Roseanne Barr and What Can Happen When We Teach about Shmita

Dear Friends,

The story of Hazon is often a story about stories.

Next week, on Tuesday, April 1, at the Green Building in Brooklyn, we’ll be telling the stories of four incredible inductees at our 3rd annual If Not Now Benefit, honoring the powerful stories of Rabbi David Ingber, Barbara Ribakove Gordon, the Margulies Family, and Margot Seigle. It’s going to be a wonderfully fun and meaningful evening, and, if you are in the New York area, I hope you’ll join us.

But, for now, I want to share an unbelievable story that happened during our recent Purim Retreat at Isabella Freedman with Roseanne Barr. In the last decade of the 20th century, Roseanne Barr brought the issues and concerns of working class America to life through her groundbreaking sitcom “Roseanne.” At our Purim retreat, it was Roseanne Barr once again bringing concepts to life, this time in such a powerful and profound way that it literally changed the lives of some of those in the room with her.

One of Hazon’s current points of focus regards creating a renaissance around the Jewish concept of shmita, the sabbatical year described in the Torah and other Jewish texts, which is scheduled to begin on Rosh Hashanah of 2014. A rarely recognized tradition, particularly outside of Israel, the idea of shmita includes not only letting farm land lay fallow for a year, but also, among them, concepts such as resource redistribution and debt forgiveness – concepts that align perfectly with Roseanne’s core beliefs and that were a key platform during her 2012 Presidential run.

Despite being the CEO of Hazon, I was slow to understand why we’d be making such a big deal about the upcoming shmita year and, more importantly, how we could make it feel relevant to our times.

It was within that context that a remarkable story unfolded at the Isabella Freedman Purim gathering, all so quickly that it happened in almost the blink of an eye, and so profoundly that it seemed like it could be happening in slow motion.

On Saturday, during the retreat’s Shabbat lunch, Sarah Chandler, Hazon’s Director of Earth-based Spiritual Practice, delivered a brilliant teaching on debt relief through the lens of shmita. As Sarah was concluding her talk, Roseanne came over to her and said “I want to say something when you’re finished.”

Roseanne proceeded to speak to the attendees on the topic of debt release and wealth re-distribution, suggesting – I believe correctly – that, while many people support the concept, they often don’t feel like they have a role in making it happen. She then suggested that everyone has debts that are created, not by borrowing, but by any time anyone acts in a way that somehow takes advantage of others, for example by getting a better deal than one is entitled to. She suggested that part of releasing those debts, in fact, involves paying them back to the world to help others. She asked that everyone see if they could add up in their heads how much debt to the world they had created by taking advantage of others in the past year.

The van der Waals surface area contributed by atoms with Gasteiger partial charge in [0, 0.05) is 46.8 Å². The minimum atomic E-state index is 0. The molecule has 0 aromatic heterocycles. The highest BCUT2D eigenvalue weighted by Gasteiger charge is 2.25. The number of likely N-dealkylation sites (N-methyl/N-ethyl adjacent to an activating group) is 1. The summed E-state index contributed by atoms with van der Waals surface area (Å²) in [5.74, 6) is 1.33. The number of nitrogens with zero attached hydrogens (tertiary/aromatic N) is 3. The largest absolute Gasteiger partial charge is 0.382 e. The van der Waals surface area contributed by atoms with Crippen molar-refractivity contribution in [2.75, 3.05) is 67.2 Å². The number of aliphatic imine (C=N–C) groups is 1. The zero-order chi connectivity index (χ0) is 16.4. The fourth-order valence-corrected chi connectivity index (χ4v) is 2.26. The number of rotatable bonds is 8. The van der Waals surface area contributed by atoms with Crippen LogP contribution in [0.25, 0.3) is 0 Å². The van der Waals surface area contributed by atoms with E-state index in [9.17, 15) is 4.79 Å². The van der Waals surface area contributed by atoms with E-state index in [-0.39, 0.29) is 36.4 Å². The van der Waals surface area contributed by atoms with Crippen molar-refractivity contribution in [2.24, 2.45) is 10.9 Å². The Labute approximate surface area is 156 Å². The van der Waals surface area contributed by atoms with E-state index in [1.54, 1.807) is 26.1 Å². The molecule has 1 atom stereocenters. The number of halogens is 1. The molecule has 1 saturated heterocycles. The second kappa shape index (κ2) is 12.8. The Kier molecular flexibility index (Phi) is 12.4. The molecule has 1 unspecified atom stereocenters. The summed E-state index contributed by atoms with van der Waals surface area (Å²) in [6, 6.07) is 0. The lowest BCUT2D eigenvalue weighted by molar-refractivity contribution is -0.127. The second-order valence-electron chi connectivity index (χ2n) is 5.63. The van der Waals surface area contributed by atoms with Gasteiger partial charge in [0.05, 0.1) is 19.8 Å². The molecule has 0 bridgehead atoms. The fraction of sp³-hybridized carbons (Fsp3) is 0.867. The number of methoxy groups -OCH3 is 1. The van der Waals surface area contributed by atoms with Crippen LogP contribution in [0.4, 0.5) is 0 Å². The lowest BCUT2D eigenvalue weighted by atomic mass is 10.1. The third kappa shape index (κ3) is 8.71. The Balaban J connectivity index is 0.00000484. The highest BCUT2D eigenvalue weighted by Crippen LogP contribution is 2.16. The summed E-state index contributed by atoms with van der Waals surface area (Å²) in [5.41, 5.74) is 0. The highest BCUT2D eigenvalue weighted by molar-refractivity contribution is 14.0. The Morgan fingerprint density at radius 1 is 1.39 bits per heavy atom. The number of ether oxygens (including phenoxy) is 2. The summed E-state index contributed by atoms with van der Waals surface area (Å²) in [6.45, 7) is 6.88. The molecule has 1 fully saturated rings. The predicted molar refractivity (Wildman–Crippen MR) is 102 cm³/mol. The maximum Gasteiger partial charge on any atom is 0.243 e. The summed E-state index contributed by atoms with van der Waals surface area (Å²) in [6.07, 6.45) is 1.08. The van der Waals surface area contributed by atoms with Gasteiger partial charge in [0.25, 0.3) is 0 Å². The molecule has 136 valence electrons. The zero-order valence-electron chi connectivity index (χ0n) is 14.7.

roseanne yaakov

Roseanne Barr
and Hazon staff member Rabbi Yaakov Reef
at our Isabella Freedman Purim Retreat

She then asked if there was a volunteer who would step forward and talk about a debt they had from such a situation. One woman, Lisa, raised her hand and spoke about a time she ran away from home as a teenager and the pain and suffering it caused for her family. Roseanne asked her how big of a debt she thought she owed for that, and the woman answered “a billion dollars.” Roseanne told the woman not to be crazy, because she clearly didn’t have a billion dollars.  She asked her how much she did have that she could use to pay back the debt. After a small back-and-forth, the woman offered that she had $5,000.  Roseanne told her that she should release herself from her debt to the world by using the $5,000 to help others in need. The woman agreed. (Roseanne can be pretty powerful in that way.)

Roseanne then asked “Who in this room needs $5,000?” A number of people raised their hands, including three struggling artists who happened to be sitting at my table. Roseanne came over and spoke to them, heard their stories, and then responded, “I’m going to go get that woman and bring her over here to introduce you. She’s going to give the three of you $5,000, and I’m going to match it.”

And, following a teaching about shmita and shared resources, in the course of about ten minutes, Roseanne had actively redistributed wealth in the room, with two people who had money to give (both Lisa and Roseanne) releasing part of their debts to the world by helping three women in need, among them one Jew, one Muslim, and one Christian, all of whom at this point were in tears.

It was one of the most powerful things I’ve ever seen, all inspired by the concept of shmita, as championed by Hazon, and the creativity and strength of a woman who continues to turn concepts and issues into real life action.

And I learned what kind of magic can happen when we talk about the concepts of shmita and allow people to creatively discover ways to make it relevant in today’s world. This Purim, at Hazon’s Isabella Freedman Jewish Retreat Center, Roseanne Barr invoked ancient Jewish tradition in a modern framework and changed three women’s lives in a profound and important way.

Best Always,


David I. Weisberg, CEO

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